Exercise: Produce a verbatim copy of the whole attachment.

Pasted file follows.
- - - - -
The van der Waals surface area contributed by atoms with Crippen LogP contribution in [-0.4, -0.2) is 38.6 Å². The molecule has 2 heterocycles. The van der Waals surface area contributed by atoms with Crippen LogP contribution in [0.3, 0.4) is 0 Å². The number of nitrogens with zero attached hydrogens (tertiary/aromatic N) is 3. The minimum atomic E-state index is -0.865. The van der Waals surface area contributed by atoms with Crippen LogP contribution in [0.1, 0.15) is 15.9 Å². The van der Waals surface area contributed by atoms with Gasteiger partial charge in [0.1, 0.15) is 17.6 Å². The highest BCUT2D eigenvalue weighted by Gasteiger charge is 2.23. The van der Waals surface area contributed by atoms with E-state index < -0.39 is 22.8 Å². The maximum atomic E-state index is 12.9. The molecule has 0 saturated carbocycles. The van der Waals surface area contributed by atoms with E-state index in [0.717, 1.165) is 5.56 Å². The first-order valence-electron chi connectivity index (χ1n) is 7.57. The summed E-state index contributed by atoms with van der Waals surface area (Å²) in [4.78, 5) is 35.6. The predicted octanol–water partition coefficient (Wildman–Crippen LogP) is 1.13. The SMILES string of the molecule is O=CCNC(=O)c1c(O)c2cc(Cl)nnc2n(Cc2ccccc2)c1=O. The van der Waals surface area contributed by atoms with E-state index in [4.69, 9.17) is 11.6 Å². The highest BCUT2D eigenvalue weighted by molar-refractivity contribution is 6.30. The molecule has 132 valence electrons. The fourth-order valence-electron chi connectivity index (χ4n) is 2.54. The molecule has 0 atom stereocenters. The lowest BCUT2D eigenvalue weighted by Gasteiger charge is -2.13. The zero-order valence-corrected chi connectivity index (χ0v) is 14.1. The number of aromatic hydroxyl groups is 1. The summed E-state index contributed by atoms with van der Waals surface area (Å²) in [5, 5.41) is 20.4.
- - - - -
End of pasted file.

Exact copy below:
The van der Waals surface area contributed by atoms with Crippen LogP contribution in [-0.4, -0.2) is 38.6 Å². The molecule has 2 heterocycles. The van der Waals surface area contributed by atoms with Crippen LogP contribution in [0.3, 0.4) is 0 Å². The number of nitrogens with zero attached hydrogens (tertiary/aromatic N) is 3. The minimum atomic E-state index is -0.865. The van der Waals surface area contributed by atoms with Crippen LogP contribution in [0.1, 0.15) is 15.9 Å². The van der Waals surface area contributed by atoms with Gasteiger partial charge in [0.1, 0.15) is 17.6 Å². The highest BCUT2D eigenvalue weighted by Gasteiger charge is 2.23. The van der Waals surface area contributed by atoms with E-state index < -0.39 is 22.8 Å². The maximum atomic E-state index is 12.9. The molecule has 0 saturated carbocycles. The van der Waals surface area contributed by atoms with E-state index in [0.717, 1.165) is 5.56 Å². The first-order valence-electron chi connectivity index (χ1n) is 7.57. The summed E-state index contributed by atoms with van der Waals surface area (Å²) in [4.78, 5) is 35.6. The predicted octanol–water partition coefficient (Wildman–Crippen LogP) is 1.13. The SMILES string of the molecule is O=CCNC(=O)c1c(O)c2cc(Cl)nnc2n(Cc2ccccc2)c1=O. The van der Waals surface area contributed by atoms with E-state index in [4.69, 9.17) is 11.6 Å². The highest BCUT2D eigenvalue weighted by molar-refractivity contribution is 6.30. The molecule has 132 valence electrons. The fourth-order valence-electron chi connectivity index (χ4n) is 2.54. The molecule has 0 atom stereocenters. The lowest BCUT2D eigenvalue weighted by Gasteiger charge is -2.13. The zero-order valence-corrected chi connectivity index (χ0v) is 14.1. The number of aromatic hydroxyl groups is 1. The summed E-state index contributed by atoms with van der Waals surface area (Å²) in [5, 5.41) is 20.4.